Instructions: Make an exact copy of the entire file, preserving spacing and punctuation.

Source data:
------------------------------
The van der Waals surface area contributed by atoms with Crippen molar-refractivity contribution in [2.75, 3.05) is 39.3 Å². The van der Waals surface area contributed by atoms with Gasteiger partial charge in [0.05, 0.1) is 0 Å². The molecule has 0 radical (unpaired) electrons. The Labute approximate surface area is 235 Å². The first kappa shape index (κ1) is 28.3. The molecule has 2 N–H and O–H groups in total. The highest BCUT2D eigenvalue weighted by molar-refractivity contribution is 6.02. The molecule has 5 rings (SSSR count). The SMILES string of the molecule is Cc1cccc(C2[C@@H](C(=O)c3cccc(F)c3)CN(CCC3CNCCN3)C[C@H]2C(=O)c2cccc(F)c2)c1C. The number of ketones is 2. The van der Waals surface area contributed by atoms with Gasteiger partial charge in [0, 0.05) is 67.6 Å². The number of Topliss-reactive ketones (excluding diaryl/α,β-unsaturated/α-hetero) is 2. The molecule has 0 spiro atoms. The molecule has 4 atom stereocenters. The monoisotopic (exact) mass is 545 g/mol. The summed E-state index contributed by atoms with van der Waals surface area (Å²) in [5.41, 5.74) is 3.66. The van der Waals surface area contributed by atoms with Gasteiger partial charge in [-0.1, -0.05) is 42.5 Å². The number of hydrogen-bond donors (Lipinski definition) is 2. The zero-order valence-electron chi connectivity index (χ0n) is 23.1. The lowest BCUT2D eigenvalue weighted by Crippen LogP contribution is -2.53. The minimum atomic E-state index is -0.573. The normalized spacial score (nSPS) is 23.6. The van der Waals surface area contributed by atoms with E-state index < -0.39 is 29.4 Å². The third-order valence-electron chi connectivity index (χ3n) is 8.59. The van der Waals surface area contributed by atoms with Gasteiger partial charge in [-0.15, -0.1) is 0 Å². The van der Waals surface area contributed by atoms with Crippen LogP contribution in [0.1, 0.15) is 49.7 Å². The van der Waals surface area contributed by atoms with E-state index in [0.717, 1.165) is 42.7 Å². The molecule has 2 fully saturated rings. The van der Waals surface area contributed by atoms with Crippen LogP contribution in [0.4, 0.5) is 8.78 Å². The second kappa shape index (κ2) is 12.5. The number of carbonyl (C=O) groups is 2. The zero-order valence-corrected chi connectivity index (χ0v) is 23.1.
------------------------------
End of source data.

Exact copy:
The van der Waals surface area contributed by atoms with Crippen molar-refractivity contribution in [2.75, 3.05) is 39.3 Å². The van der Waals surface area contributed by atoms with Gasteiger partial charge in [0.05, 0.1) is 0 Å². The molecule has 0 radical (unpaired) electrons. The Labute approximate surface area is 235 Å². The first kappa shape index (κ1) is 28.3. The molecule has 2 N–H and O–H groups in total. The highest BCUT2D eigenvalue weighted by molar-refractivity contribution is 6.02. The molecule has 5 rings (SSSR count). The SMILES string of the molecule is Cc1cccc(C2[C@@H](C(=O)c3cccc(F)c3)CN(CCC3CNCCN3)C[C@H]2C(=O)c2cccc(F)c2)c1C. The number of ketones is 2. The van der Waals surface area contributed by atoms with Gasteiger partial charge in [0, 0.05) is 67.6 Å². The number of Topliss-reactive ketones (excluding diaryl/α,β-unsaturated/α-hetero) is 2. The molecule has 0 spiro atoms. The molecule has 4 atom stereocenters. The monoisotopic (exact) mass is 545 g/mol. The summed E-state index contributed by atoms with van der Waals surface area (Å²) in [5.41, 5.74) is 3.66. The van der Waals surface area contributed by atoms with Gasteiger partial charge in [-0.1, -0.05) is 42.5 Å². The number of hydrogen-bond donors (Lipinski definition) is 2. The zero-order valence-electron chi connectivity index (χ0n) is 23.1. The lowest BCUT2D eigenvalue weighted by Crippen LogP contribution is -2.53. The minimum atomic E-state index is -0.573. The normalized spacial score (nSPS) is 23.6. The van der Waals surface area contributed by atoms with E-state index < -0.39 is 29.4 Å². The third-order valence-electron chi connectivity index (χ3n) is 8.59. The van der Waals surface area contributed by atoms with Gasteiger partial charge in [-0.15, -0.1) is 0 Å². The van der Waals surface area contributed by atoms with Crippen LogP contribution in [0.1, 0.15) is 49.7 Å². The van der Waals surface area contributed by atoms with E-state index in [0.717, 1.165) is 42.7 Å². The molecule has 2 fully saturated rings. The van der Waals surface area contributed by atoms with Crippen LogP contribution in [0.4, 0.5) is 8.78 Å². The second kappa shape index (κ2) is 12.5. The number of carbonyl (C=O) groups is 2. The zero-order valence-corrected chi connectivity index (χ0v) is 23.1.